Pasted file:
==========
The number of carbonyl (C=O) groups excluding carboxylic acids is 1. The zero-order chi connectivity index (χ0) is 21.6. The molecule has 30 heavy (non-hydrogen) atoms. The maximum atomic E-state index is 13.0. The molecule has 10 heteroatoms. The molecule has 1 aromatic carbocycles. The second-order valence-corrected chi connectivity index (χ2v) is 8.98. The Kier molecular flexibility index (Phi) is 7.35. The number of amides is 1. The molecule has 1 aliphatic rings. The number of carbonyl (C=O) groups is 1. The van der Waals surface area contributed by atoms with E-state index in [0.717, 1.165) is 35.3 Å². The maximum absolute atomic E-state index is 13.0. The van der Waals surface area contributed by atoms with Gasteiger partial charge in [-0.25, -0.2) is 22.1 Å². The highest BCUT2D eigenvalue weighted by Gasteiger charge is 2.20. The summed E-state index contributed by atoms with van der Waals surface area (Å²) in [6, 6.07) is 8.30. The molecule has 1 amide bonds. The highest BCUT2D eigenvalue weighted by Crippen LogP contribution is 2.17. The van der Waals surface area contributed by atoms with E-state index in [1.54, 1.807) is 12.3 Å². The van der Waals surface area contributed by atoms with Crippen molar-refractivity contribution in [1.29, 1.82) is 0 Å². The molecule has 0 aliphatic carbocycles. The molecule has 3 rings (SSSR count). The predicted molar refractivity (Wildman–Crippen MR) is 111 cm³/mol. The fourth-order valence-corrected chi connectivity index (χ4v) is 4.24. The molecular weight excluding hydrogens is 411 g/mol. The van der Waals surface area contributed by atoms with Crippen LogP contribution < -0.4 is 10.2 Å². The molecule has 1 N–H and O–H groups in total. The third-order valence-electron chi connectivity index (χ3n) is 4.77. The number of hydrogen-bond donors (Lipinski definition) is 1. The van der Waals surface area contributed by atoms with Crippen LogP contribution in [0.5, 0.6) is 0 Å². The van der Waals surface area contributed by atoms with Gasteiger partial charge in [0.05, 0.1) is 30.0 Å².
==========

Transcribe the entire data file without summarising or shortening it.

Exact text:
The number of carbonyl (C=O) groups excluding carboxylic acids is 1. The zero-order chi connectivity index (χ0) is 21.6. The molecule has 30 heavy (non-hydrogen) atoms. The maximum atomic E-state index is 13.0. The molecule has 10 heteroatoms. The molecule has 1 aromatic carbocycles. The second-order valence-corrected chi connectivity index (χ2v) is 8.98. The Kier molecular flexibility index (Phi) is 7.35. The number of amides is 1. The molecule has 1 aliphatic rings. The number of carbonyl (C=O) groups is 1. The van der Waals surface area contributed by atoms with E-state index in [0.717, 1.165) is 35.3 Å². The maximum absolute atomic E-state index is 13.0. The van der Waals surface area contributed by atoms with Gasteiger partial charge in [-0.25, -0.2) is 22.1 Å². The highest BCUT2D eigenvalue weighted by Gasteiger charge is 2.20. The summed E-state index contributed by atoms with van der Waals surface area (Å²) in [6, 6.07) is 8.30. The molecule has 1 amide bonds. The highest BCUT2D eigenvalue weighted by Crippen LogP contribution is 2.17. The van der Waals surface area contributed by atoms with E-state index in [1.54, 1.807) is 12.3 Å². The van der Waals surface area contributed by atoms with Crippen molar-refractivity contribution in [1.29, 1.82) is 0 Å². The molecule has 0 aliphatic carbocycles. The molecule has 3 rings (SSSR count). The predicted molar refractivity (Wildman–Crippen MR) is 111 cm³/mol. The fourth-order valence-corrected chi connectivity index (χ4v) is 4.24. The molecular weight excluding hydrogens is 411 g/mol. The van der Waals surface area contributed by atoms with Crippen LogP contribution < -0.4 is 10.2 Å². The molecule has 1 N–H and O–H groups in total. The third-order valence-electron chi connectivity index (χ3n) is 4.77. The number of hydrogen-bond donors (Lipinski definition) is 1. The van der Waals surface area contributed by atoms with Crippen LogP contribution in [0.5, 0.6) is 0 Å². The van der Waals surface area contributed by atoms with Gasteiger partial charge in [0.05, 0.1) is 30.0 Å².